Regarding the orifice location, Testut described that the left common iliac artery is situated dorsal to the orifice [6], whereas in all our cases the orifice was located inferior to the bifurcation of the common iliac artery. This difference can be explained by the difference between a cadaver and a living body, and the fact that our study is only an estimation based on CT findings. It is also possible that our cases may have a lower orifice position, and the lower position of the orifice may correlate with the risk of intersigmoid hernia.
Our study had several limitations. Although reconstructed images in 2 or more directions were obtained in all cases, the image acquisition protocol was inconsistent. This variety may not be a significant problem in assessing anatomical evaluation but may cause some bias. Although there have been reported cases requiring resection of the small bowel due to ischaemia [8], all our cases were treated by the reduction of the incarcerated hernia. This bias may be due to the small sample size. Further investigations with a larger sample size are required.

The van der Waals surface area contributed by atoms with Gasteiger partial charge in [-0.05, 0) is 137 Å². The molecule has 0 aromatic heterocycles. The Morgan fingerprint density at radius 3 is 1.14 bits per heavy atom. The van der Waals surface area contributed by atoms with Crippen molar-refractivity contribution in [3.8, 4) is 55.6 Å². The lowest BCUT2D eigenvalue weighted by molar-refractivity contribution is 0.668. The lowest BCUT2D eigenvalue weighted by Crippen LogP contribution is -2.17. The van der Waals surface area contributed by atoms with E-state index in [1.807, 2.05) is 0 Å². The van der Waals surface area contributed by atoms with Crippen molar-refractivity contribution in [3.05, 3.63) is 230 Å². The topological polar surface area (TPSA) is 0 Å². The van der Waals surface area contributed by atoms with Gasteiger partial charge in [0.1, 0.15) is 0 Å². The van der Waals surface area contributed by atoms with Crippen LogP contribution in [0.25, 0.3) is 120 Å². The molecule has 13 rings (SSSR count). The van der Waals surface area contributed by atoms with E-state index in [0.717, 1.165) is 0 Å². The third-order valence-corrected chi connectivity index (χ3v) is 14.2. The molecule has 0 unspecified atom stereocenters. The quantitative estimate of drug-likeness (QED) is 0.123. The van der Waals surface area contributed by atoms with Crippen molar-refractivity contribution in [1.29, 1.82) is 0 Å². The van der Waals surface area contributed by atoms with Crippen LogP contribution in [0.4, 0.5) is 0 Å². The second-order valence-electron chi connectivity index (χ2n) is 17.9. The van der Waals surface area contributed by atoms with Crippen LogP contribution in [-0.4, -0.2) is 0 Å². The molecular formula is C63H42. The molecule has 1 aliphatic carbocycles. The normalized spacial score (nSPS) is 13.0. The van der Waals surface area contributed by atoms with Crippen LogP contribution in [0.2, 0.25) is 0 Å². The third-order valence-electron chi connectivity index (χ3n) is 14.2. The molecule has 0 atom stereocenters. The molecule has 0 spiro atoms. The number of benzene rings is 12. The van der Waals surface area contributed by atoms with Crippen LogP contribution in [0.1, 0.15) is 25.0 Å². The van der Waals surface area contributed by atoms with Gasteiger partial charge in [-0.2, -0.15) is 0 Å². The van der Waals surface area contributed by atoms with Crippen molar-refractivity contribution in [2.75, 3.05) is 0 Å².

All cases showed common imaging findings, which were considered possible characteristic findings.
The estimated position of the fossa was lower, and the size of the fossa was larger than in the previous study. This difference may be attributed to differences in measurement methods, but the large size and the lower position of the fossa was considered a possible risk factor.

Conflict of interest

The authors report no conflict of interest.